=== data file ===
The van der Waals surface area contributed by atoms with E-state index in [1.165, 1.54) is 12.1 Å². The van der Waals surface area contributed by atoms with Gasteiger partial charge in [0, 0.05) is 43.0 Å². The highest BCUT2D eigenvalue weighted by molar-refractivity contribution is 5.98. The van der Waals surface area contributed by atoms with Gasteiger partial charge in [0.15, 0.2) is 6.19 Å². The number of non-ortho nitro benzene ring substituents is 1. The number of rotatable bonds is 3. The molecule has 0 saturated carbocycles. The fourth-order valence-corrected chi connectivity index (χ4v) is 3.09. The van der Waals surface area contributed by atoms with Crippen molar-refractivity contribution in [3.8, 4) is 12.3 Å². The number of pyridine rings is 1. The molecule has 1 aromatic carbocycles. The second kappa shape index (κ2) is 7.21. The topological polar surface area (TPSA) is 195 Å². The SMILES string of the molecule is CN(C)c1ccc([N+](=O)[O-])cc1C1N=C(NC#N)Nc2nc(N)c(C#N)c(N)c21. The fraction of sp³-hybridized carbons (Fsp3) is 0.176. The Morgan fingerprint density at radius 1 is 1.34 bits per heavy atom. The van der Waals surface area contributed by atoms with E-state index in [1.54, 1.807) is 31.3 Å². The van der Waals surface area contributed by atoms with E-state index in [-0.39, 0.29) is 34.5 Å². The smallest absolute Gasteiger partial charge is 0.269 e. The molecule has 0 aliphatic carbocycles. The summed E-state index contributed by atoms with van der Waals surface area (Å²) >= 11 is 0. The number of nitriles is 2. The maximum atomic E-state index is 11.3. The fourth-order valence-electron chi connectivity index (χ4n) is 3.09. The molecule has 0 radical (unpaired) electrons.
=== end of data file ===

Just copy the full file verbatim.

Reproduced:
The van der Waals surface area contributed by atoms with E-state index in [1.165, 1.54) is 12.1 Å². The van der Waals surface area contributed by atoms with Gasteiger partial charge in [0, 0.05) is 43.0 Å². The highest BCUT2D eigenvalue weighted by molar-refractivity contribution is 5.98. The van der Waals surface area contributed by atoms with Gasteiger partial charge in [0.15, 0.2) is 6.19 Å². The number of non-ortho nitro benzene ring substituents is 1. The number of rotatable bonds is 3. The molecule has 0 saturated carbocycles. The fourth-order valence-corrected chi connectivity index (χ4v) is 3.09. The van der Waals surface area contributed by atoms with Crippen molar-refractivity contribution in [3.8, 4) is 12.3 Å². The number of pyridine rings is 1. The molecule has 1 aromatic carbocycles. The second kappa shape index (κ2) is 7.21. The topological polar surface area (TPSA) is 195 Å². The SMILES string of the molecule is CN(C)c1ccc([N+](=O)[O-])cc1C1N=C(NC#N)Nc2nc(N)c(C#N)c(N)c21. The fraction of sp³-hybridized carbons (Fsp3) is 0.176. The Morgan fingerprint density at radius 1 is 1.34 bits per heavy atom. The van der Waals surface area contributed by atoms with E-state index in [1.54, 1.807) is 31.3 Å². The van der Waals surface area contributed by atoms with E-state index in [-0.39, 0.29) is 34.5 Å². The smallest absolute Gasteiger partial charge is 0.269 e. The molecule has 0 aliphatic carbocycles. The summed E-state index contributed by atoms with van der Waals surface area (Å²) >= 11 is 0. The number of nitriles is 2. The maximum atomic E-state index is 11.3. The fourth-order valence-electron chi connectivity index (χ4n) is 3.09. The molecule has 0 radical (unpaired) electrons.